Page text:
By Dr. Virginia Nsitem
A patient called my office with panic in her voice and stated “I have degenerative disc disease in my spine. Is it serious? What will happen to me?” After a long discussion, she agreed to come into the office with copies of her radiology reports. She was diagnosed with degenerative disc disease in the neck and low back. Below is a summary of our discussions during her visit.
Anatomy of the Spine
The spine is divided into three major parts – the cervical spine (neck), the thoracic spine (mid back), and the lumbar spine (low back). The bones of the spine are called vertebrae and they are separated by soft gel-like discs. The discs in the spine act as shock absorbers and keep the bones from rubbing against each another. The bones are connected to each other by ligaments, and tendons attach the muscles to the bones. The powerful muscles in the spine provide support and balance. The spine also functions to protect your spinal cord. The spinal cord is a column of nerves that connects your brain with the rest of your body.
Degenerative Disc Disease
Degenerative disc disease (DDD) is a condition where one or more discs in the spine deteriorates or wears down, due to age. This deterioration of the discs results in neck and back pain. As we age, the gel-like discs begin to dry out. Degenerative disc disease can also be caused by an injury to the spine, or by repetitive activities from sports or work.
Some studies have shown that you are at risk for developing degenerative disc disease if you are overweight, smoke, or live a sedentary lifestyle (prolonged sitting).
She commented that the pain occasionally refers to her arms and buttocks. She felt that sitting made her pain worse, and walking and moving made her feel better. During my examination, I found that she had painful neck and back movements, especially with bending, turning, and twisting. She had pain when arching her back. The muscles of the neck and back were tender and very tight. She felt a “catch” in the back with standing straight after bending forward.
The first goal before therapy is to diagnose the cause of the pain. My patient previously visited her family physician and was referred for CT studies of her neck and back. In addition, she was assessed at my office. There are other serious conditions that can also cause pain in the neck and back, and these should be ruled out before you begin your rehabilitation treatments. Her rehabilitation program included:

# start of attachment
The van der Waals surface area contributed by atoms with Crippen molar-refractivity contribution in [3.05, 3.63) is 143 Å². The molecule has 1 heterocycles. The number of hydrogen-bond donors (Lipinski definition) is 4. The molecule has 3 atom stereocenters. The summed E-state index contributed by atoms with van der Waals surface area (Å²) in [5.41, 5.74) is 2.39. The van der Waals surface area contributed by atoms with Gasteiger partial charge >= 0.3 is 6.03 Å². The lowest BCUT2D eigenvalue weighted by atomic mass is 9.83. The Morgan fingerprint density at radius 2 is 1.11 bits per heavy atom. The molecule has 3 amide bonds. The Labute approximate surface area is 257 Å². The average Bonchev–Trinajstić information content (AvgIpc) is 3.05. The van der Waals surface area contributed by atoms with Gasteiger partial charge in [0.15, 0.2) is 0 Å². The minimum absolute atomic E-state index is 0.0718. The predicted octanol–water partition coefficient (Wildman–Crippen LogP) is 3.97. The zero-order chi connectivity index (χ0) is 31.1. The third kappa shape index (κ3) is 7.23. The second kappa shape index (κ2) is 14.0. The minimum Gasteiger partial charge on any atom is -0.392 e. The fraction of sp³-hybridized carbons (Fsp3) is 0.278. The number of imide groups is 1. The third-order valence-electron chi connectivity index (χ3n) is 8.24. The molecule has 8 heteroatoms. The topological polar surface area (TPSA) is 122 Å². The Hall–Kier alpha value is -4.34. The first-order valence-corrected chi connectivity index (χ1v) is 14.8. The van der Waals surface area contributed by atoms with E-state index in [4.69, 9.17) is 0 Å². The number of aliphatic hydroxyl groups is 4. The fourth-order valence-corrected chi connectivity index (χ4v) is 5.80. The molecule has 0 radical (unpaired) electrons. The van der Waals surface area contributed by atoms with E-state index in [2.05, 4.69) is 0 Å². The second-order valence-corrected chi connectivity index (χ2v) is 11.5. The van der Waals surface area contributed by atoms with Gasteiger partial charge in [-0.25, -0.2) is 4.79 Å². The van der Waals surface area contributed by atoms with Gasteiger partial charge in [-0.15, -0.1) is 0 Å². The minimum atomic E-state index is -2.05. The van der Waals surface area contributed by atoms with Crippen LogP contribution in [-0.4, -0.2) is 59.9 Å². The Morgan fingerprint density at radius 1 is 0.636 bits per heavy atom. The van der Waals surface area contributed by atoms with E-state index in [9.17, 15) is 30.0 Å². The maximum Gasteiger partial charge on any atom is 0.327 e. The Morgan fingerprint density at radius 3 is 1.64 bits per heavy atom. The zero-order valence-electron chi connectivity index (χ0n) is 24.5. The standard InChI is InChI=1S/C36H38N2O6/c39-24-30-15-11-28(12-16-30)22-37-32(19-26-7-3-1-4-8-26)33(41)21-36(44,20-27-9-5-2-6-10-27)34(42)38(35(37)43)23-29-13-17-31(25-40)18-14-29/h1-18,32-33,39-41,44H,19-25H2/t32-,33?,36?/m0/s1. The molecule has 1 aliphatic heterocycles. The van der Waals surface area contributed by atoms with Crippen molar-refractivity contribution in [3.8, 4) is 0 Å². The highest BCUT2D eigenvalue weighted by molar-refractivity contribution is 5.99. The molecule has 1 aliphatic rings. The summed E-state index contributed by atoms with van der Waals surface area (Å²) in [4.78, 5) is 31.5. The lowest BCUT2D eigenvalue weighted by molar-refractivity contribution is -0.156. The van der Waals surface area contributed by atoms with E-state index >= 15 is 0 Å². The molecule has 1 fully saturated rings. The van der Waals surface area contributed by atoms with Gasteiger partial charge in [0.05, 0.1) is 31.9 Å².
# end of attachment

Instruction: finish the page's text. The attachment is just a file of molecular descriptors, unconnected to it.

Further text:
- Chiropractic treatments to improve flexibility, balance, and strength of the spine, and restore proper movement to the joints of the spine. Laser therapy was used to help reduce the pain
associated with the muscle spasms. Massage and acupuncture are complimentary therapies that can reduce pain as you become more active.
- Rehab Program. She was taught specific exercises to strengthen and stretch the muscles that support the neck and back. She was instructed on exercises to strengthen upper arm, mid back, and abdominal muscles. She also decided to join the aqua-fit classes at her local community centre.
- Posture. She was education on proper standing, lifting, bending, sitting, and lying techniques to reduce the risk of recurrence of her pain.
After 2 months of therapy, she reported a significant decrease in her neck and low back pain, and an improvement in her movement and function. She was excited to return to gardening and playing with her grandkids. It was also important that she was educated on the diagnosis of degenerative disc disease, as this helped to calm her fears and motivated her to take a more active role in her health care.
Dr. Virginia Nsitem is a chiropractor specializing in laser therapy for spine, muscle, joint, and nerve injuries, and is a Fellow of the Royal College of Chiropractic Sports Sciences in
Canada. She may be reached at (905) 275-4993, or by email at firstname.lastname@example.org